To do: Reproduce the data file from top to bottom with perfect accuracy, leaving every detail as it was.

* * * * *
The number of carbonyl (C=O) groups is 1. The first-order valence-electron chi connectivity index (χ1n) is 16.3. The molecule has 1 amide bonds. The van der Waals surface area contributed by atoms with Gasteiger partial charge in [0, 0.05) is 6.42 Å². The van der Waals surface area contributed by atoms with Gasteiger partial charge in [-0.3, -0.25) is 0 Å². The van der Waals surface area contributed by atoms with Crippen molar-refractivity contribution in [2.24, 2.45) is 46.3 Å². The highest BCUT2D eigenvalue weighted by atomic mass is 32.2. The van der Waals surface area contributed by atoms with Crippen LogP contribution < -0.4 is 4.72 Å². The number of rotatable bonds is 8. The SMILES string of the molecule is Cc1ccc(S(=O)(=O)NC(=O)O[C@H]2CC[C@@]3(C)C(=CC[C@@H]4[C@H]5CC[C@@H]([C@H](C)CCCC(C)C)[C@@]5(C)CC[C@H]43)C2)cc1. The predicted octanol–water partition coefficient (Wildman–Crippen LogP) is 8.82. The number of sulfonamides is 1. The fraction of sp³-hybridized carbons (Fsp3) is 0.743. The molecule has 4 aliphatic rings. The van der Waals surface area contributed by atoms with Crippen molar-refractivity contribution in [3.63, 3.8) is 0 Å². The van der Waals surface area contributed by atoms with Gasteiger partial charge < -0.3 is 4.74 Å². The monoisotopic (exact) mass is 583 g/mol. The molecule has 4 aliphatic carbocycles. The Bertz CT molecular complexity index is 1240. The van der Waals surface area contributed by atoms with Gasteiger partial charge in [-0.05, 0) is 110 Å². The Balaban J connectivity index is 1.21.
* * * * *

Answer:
The number of carbonyl (C=O) groups is 1. The first-order valence-electron chi connectivity index (χ1n) is 16.3. The molecule has 1 amide bonds. The van der Waals surface area contributed by atoms with Gasteiger partial charge in [0, 0.05) is 6.42 Å². The van der Waals surface area contributed by atoms with Gasteiger partial charge in [-0.3, -0.25) is 0 Å². The van der Waals surface area contributed by atoms with Crippen molar-refractivity contribution in [2.24, 2.45) is 46.3 Å². The highest BCUT2D eigenvalue weighted by atomic mass is 32.2. The van der Waals surface area contributed by atoms with Crippen LogP contribution < -0.4 is 4.72 Å². The number of rotatable bonds is 8. The SMILES string of the molecule is Cc1ccc(S(=O)(=O)NC(=O)O[C@H]2CC[C@@]3(C)C(=CC[C@@H]4[C@H]5CC[C@@H]([C@H](C)CCCC(C)C)[C@@]5(C)CC[C@H]43)C2)cc1. The predicted octanol–water partition coefficient (Wildman–Crippen LogP) is 8.82. The number of sulfonamides is 1. The fraction of sp³-hybridized carbons (Fsp3) is 0.743. The molecule has 4 aliphatic rings. The van der Waals surface area contributed by atoms with Crippen molar-refractivity contribution in [3.63, 3.8) is 0 Å². The van der Waals surface area contributed by atoms with Gasteiger partial charge < -0.3 is 4.74 Å². The monoisotopic (exact) mass is 583 g/mol. The molecule has 4 aliphatic carbocycles. The Bertz CT molecular complexity index is 1240. The van der Waals surface area contributed by atoms with Gasteiger partial charge in [-0.05, 0) is 110 Å². The Balaban J connectivity index is 1.21.